Science and industry join forces to unveil manta ray mysteries

Sep 10, 2013
Science and industry join forces to unveil manta ray mysteries
Credit: Dr Kathy Townsend

Manta rays are hard to miss —big, black and stretching up to seven metres wide, but scientists are concerned about the survival of the world's largest ray.

Murdoch University is joining forces with the University of Queensland's Project Manta and industry partners Austral Fisheries and the TG Kailis Marine Conservation Fund to establish "Project Manta – WA".

Project Manta's Dr Kathy Townsend said there was a sense of urgency to increase understanding of these completely harmless ocean giants.

"Manta rays can be considered the canaries in the in relation to the marine environment in which they live," Dr Townsend said.

"Manta rays have recently been listed as vulnerable to extinction on the International Union for Conservation of Nature (IUCN) Red List of Endangered Species because of the unsustainable, unregulated fisheries in Indonesia, Sri Lanka, Mexico and Africa.

Mr Frazer McGregor, from Murdoch University said "Manta rays are a big ecotourism drawcard, forming the basis of multimillion dollar ."

"A recent proposal to have manta rays listed as a threatened species under the Environmental Protection and Biodiversity Conservation Act 1999 (EPBC Act) was unsuccessful and highlights that there are significant about the species."

Project Manta has established a comprehensive network of recreational divers and dive industries that provide identification photographs of manta rays along the entire east coast of Australia.

Murdoch University's study has been focused at Ningaloo Reef off Western Australia. Both research groups independently collated a database of more than 650 individual animals within their respective research areas.

"The support of Austral Fisheries and the TG Kailis Marine Conservation Fund will allow the two largest manta ray research projects in Australia to join forces, enabling one of the most comprehensive studies of the biology and ecology of manta rays in the world," said Mr David Carter, CEO of Austral Fisheries.

"This project aims to gather the data required to ensure manta rays receive full protection status in Australian waters."

The national project is calling on local divers and snorkellers from around Australia to become actively involved in creating an image database to identify .

The aim is to recruit new citizen scientists across the manta ray's entire range, from Western Australia, the Northern Territory, Queensland and New South Wales.

"We specifically want pictures of the underbelly of the manta ray because they can be used to identify individuals," Dr Townsend said.

"The black and white patterns are as unique as a fingerprint."

The nationwide collaboration between scientists, industry and the general public started in July 2013.

Explore further: Chimpanzees prefer firm, stable beds

More information: www.facebook.com/pages/PROJECT-MANTA-The-manta-rays-of-eastern-Australia/224905422714

add to favorites email to friend print save as pdf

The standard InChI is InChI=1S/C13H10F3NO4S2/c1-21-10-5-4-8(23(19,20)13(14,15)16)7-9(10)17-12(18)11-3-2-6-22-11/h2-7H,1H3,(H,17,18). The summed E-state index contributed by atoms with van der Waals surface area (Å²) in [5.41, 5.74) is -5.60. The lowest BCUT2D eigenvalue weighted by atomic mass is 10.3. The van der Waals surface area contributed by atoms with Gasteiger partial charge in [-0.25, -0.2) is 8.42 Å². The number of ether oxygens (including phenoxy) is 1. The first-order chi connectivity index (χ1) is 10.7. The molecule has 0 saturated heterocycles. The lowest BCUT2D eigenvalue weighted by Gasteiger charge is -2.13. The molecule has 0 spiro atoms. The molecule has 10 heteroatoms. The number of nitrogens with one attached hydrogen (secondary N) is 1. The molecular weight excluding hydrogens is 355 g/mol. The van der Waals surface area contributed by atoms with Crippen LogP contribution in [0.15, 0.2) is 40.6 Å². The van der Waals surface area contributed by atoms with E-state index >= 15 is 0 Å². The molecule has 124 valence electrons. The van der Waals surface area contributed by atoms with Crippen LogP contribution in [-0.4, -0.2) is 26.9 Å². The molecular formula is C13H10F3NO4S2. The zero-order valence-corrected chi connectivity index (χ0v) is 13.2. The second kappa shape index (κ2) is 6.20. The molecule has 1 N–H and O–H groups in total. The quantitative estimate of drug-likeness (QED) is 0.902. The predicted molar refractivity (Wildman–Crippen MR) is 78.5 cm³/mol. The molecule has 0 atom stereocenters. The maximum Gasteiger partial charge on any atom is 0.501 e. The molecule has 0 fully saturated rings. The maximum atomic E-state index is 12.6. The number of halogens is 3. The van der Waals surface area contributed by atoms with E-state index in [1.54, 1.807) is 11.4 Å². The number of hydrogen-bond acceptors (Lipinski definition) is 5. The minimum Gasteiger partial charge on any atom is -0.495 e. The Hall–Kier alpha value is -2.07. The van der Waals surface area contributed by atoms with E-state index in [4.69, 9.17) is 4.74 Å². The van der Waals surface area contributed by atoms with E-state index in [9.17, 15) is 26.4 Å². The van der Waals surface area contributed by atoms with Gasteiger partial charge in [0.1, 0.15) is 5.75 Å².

Related Stories

Scientists target manta ray mysteries

May 01, 2007

Manta rays are hard to miss —big, black and stretching up to seven metres wide, but scientists are still in the dark about the world's largest ray.

Majestic manta ray designated vulnerable species

Nov 15, 2011

Diving with the majestic manta ray is an eco-tourist’s dream come true that may soon be experienced only by viewing pictures and videos of the shark family’s graceful giants.

Indonesia announces shark, manta ray sanctuary

Feb 20, 2013

Indonesia has announced a new shark and manta ray sanctuary, the first to protect the species in the rich marine ecosystem of the Coral Triangle, known as the "Amazon of the ocean".

US backs adding teeth to global shark protection

Jan 25, 2013

The United States said Friday it would support proposals to curb the trade of five shark species and manta rays, whose numbers are declining because of demand for fins and gills.

Recommended for you

Orchid named after UC Riverside researcher

just added

One day about eight years ago, Katia Silvera, a postdoctoral scholar at the University of California, Riverside, and her father were on a field trip in a mountainous area in central Panama when they stumbled ...

In sex-reversed cave insects, females have the penises

2 hours ago

Researchers reporting in the Cell Press journal Current Biology on April 17 have discovered little-known cave insects with rather novel sex lives. The Brazilian insects, which represent four distinct but re ...

Fear of the cuckoo mafia

2 hours ago

If a restaurant owner fails to pay the protection money demanded of him, he can expect his premises to be trashed. Warnings like these are seldom required, however, as fear of the consequences is enough to ...

User comments : 0

More news stories

Tiny power plants hold promise for nuclear energy

Small underground nuclear power plants that could be cheaper to build than their behemoth counterparts may herald the future for an energy industry under intense scrutiny since the Fukushima disaster, the ...

Hand out money with my mobile? I think I'm ready

A service is soon to launch in the UK that will enable us to transfer money to other people using just their name and mobile number. Paym is being hailed as a revolution in banking because you can pay peopl ...

Classifying cognitive styles across disciplines

Educators have tried to boost learning by focusing on differences in learning styles. Management consultants tout the impact that different decision-making styles have on productivity. Various fields have ...